REST 2d TORTS 552 Page 1 Restatement (Second) of Torts ... 2d Torts...Restatement (Second) of Torts 552 (1977)

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  • Restatement of the Law TortsRestatement (Second) of Torts

    Current through April 2009

    Copyright 1977-2009 by the American Law Institute

    Division 4. MisrepresentationChapter 22. Misrepresentation And Nondisclosure Causing Pecuniary Loss

    Topic 3. Negligent Misrepresentation

    552. Information Negligently Supplied For The Guidance Of Others

    Link to Case Citations

    (1) One who, in the course of his business, profession or employment, or in any othertransaction in which he has a pecuniary interest, supplies false information for the guid-ance of others in their business transactions, is subject to liability for pecuniary losscaused to them by their justifiable reliance upon the information, if he fails to exercisereasonable care or competence in obtaining or communicating the information.

    (2) Except as stated in Subsection (3), the liability stated in Subsection (1) is limitedto loss suffered

    (a) by the person or one of a limited group of persons for whose benefit and guid-ance he intends to supply the information or knows that the recipient intends to sup-ply it; and

    (b) through reliance upon it in a transaction that he intends the information to in-fluence or knows that the recipient so intends or in a substantially similar transac-tion.

    (3) The liability of one who is under a public duty to give the information extends toloss suffered by any of the class of persons for whose benefit the duty is created, in any ofthe transactions in which it is intended to protect them.

    Comment:a. Although liability under the rule stated in this Section is based upon negligence of the act-

    or in failing to exercise reasonable care or competence in supplying correct information, thescope of his liability is not determined by the rules that govern liability for the negligent sup-plying of chattels that imperil the security of the person, land or chattels of those to whomthey are supplied (see 388-402), or other negligent misrepresentation that results in physic-al harm. (See 311). When the harm that is caused is only pecuniary loss, the courts havefound it necessary to adopt a more restricted rule of liability, because of the extent to whichmisinformation may be, and may be expected to be, circulated, and the magnitude of the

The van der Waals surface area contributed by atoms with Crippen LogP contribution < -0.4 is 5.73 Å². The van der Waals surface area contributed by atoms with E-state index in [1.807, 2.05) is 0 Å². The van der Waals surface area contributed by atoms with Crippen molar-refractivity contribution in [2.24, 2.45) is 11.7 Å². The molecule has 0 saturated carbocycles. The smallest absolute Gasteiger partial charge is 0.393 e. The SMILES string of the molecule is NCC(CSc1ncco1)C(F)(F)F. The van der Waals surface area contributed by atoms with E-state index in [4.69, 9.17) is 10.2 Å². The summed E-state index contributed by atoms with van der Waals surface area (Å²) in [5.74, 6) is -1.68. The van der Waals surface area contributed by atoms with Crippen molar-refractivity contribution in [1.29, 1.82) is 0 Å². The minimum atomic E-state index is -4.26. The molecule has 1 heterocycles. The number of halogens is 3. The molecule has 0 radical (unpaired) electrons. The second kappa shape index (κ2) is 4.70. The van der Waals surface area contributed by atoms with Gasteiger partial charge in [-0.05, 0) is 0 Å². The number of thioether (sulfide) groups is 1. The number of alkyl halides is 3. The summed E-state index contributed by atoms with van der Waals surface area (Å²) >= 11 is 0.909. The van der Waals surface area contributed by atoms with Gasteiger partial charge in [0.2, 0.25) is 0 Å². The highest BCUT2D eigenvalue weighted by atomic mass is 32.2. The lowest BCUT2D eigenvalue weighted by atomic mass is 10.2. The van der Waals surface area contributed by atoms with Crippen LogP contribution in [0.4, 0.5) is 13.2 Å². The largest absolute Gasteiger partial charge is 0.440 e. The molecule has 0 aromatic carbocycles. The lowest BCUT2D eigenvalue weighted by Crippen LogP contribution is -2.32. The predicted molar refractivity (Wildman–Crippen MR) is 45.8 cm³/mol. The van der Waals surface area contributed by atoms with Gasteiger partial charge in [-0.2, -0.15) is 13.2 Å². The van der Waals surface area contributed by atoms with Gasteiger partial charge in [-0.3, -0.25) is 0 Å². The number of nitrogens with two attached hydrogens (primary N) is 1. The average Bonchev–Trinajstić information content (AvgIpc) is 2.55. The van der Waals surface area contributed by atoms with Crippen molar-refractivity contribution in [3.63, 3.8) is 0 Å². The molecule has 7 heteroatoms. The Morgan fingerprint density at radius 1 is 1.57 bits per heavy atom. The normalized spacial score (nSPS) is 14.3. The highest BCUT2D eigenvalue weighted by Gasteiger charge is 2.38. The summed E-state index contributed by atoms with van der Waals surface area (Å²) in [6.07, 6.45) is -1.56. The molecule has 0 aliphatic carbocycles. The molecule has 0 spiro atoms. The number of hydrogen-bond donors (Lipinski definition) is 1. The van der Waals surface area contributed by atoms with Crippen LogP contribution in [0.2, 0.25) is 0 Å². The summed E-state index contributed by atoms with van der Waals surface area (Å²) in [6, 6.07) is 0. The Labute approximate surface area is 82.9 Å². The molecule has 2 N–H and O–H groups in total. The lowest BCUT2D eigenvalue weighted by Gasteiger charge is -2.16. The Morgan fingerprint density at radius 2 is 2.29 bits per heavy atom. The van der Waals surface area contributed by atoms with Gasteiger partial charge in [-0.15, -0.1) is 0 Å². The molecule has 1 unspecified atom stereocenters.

REST 2d TORTS 552 Page 1Restatement (Second) of Torts 552 (1977)

    2009 Thomson Reuters/West. No Claim to Orig. US Gov. Works.

  • losses which may follow from reliance upon it.

    The liability stated in this Section is likewise more restricted than that for fraudulent misrep-resentation stated in 531. When there is no intent to deceive but only good faith coupledwith negligence, the fault of the maker of the misrepresentation is sufficiently less to justify anarrower responsibility for its consequences.

    The reason a narrower scope of liability is fixed for negligent misrepresentation than for de-ceit is to be found in the difference between the obligations of honesty and of care, and in thesignificance of this difference to the reasonable expectations of the users of information that issupplied in connection with commercial transactions. Honesty requires only that the maker ofa representation speak in good faith and without consciousness of a lack of any basis for beliefin the truth or accuracy of what he says. The standard of honesty is unequivocal and ascertain-able without regard to the character of the transaction in which the information will ultimatelybe relied upon or the situation of the party relying upon it. Any user of commercial informa-tion may reasonably expect the observance of this standard by a supplier of information towhom his use is reasonably foreseeable.

    On the other hand, it does not follow that every user of commercial information may holdevery maker to a duty of care. Unlike the duty of honesty, the duty of care to be observed insupplying information for use in commercial transactions implies an undertaking to observe arelative standard, which may be defined only in terms of the use to which the information willbe put, weighed against the magnitude and probability of loss that might attend that use if theinformation proves to be incorrect. A user of commercial information cannot reasonably ex-pect its maker to have undertaken to satisfy this obligation unless the terms of the obligationwere known to him. Rather, one who relies upon information in connection with a commercialtransaction may reasonably expect to hold the maker to a duty of care only in circumstances inwhich the maker was manifestly aware of the use to which the information was to be put andintended to supply it for that purpose.